Foreign companies that list their shares on US as well as domestic exchanges, known as cross-listing, enjoy sustained higher market valuations, a recent study shows.
The study found that global investors were more confident when non-US companies bond to US capital markets and submit to US laws and regulations. The study, which covered the period from 1997 through 2004, was carried out by Craig Doidge, an assistant professor of finance at the University of Toronto, and G. Andrew Karolyi and René Stulz, professors at Ohio State University. It was prepared in conjunction with an academic research agreement with the New York Stock Exchange.
The cross-listing premium averaged 13.9% over firms that listed only in their home markets and was 31.2% for foreign companies that listed on the NYSE or Nasdaq. The premium was concentrated in the fastest-growing companies and especially among those from countries with relatively poorer financial institutions and less-developed economies.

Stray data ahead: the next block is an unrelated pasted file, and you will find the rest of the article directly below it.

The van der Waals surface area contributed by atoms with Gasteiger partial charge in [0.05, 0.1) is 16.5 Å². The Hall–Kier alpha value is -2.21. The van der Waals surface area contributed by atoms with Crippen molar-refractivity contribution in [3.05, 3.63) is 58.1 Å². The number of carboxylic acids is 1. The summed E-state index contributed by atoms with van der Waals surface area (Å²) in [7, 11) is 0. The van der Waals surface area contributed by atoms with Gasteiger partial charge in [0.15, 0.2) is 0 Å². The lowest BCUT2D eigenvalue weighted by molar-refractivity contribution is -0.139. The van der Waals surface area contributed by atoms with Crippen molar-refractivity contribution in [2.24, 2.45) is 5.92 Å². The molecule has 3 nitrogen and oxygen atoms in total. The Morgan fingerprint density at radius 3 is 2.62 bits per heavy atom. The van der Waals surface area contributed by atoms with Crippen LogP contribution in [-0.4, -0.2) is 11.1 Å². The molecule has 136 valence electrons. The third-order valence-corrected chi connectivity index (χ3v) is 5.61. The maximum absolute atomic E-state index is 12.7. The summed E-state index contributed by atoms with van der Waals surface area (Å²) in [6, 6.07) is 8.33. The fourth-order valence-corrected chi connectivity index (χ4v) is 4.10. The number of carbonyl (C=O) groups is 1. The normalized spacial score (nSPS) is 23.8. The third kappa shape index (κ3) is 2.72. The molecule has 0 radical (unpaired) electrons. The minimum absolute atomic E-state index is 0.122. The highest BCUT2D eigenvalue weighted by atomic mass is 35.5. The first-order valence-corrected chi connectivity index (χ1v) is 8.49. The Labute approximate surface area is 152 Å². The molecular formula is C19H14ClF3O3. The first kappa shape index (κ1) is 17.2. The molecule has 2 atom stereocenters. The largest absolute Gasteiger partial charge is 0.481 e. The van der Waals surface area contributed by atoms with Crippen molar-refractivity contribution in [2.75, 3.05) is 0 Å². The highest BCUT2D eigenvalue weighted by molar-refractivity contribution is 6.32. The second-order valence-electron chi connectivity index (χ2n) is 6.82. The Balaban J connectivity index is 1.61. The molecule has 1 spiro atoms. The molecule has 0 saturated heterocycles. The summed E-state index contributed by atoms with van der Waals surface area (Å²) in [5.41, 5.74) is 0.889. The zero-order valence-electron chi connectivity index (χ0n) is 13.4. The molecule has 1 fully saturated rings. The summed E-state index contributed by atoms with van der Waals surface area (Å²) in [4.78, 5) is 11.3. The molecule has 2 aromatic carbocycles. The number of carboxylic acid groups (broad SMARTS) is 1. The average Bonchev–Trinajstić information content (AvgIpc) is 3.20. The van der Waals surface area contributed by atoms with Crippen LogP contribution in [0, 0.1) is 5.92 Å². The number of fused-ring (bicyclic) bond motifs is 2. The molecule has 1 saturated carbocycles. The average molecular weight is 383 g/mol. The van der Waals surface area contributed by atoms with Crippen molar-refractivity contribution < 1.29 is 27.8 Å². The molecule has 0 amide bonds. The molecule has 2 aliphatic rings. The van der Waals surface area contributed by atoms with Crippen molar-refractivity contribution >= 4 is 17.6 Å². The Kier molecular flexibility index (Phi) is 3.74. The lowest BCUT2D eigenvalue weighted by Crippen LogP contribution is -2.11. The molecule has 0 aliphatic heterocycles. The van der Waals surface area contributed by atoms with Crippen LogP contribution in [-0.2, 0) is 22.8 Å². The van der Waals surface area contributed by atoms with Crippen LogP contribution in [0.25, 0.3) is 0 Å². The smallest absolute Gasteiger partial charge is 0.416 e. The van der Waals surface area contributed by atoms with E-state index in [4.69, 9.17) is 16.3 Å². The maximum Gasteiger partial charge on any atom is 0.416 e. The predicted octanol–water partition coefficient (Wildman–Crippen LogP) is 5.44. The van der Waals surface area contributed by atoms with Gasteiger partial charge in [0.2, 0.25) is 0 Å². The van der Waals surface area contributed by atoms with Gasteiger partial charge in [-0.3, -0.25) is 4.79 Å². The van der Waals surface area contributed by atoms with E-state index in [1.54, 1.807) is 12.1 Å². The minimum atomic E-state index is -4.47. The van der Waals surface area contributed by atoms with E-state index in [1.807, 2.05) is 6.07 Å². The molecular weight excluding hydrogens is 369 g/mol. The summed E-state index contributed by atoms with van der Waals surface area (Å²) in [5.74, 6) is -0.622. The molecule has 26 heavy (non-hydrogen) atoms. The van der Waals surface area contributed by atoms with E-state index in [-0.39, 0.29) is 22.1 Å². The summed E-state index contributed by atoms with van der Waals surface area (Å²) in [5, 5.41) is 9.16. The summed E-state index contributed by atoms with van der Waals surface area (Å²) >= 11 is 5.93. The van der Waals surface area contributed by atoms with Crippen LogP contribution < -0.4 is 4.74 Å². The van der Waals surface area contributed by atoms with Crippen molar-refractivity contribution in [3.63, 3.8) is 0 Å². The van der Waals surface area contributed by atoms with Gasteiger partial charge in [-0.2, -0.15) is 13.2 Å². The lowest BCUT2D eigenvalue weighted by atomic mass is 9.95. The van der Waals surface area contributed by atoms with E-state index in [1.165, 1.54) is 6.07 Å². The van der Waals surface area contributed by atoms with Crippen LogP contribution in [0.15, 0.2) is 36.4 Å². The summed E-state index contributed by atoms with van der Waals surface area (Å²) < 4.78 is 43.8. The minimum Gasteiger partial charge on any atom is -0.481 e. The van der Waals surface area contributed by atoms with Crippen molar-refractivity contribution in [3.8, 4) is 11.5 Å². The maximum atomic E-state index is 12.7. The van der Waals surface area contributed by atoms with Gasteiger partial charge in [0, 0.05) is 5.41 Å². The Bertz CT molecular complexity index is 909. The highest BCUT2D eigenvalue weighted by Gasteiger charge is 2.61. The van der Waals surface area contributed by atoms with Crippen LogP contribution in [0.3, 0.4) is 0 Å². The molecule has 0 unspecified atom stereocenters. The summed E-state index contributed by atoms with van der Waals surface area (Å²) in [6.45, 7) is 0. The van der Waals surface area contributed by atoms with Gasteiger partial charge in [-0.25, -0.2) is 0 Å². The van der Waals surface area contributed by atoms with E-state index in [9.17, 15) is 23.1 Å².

A recent study by Citigroup of 367 non-US companies that have cross-listed their shares in the US or London using depositary receipts found that there was a performance advantage for liquid DRs—those that had the highest dollar value of trading. The study found that those companies in the most-liquid quartile had on average 46% higher valuation as measured by price-to-book value and a higher proportion of their global trading in DR form. “These findings suggest that…cross-listed companies that take steps to increase their DR liquidity through improved investor relations and strong corporate governance can achieve even higher valuations,” says Nancy Lissemore, head of depositary receipt services for Citigroup.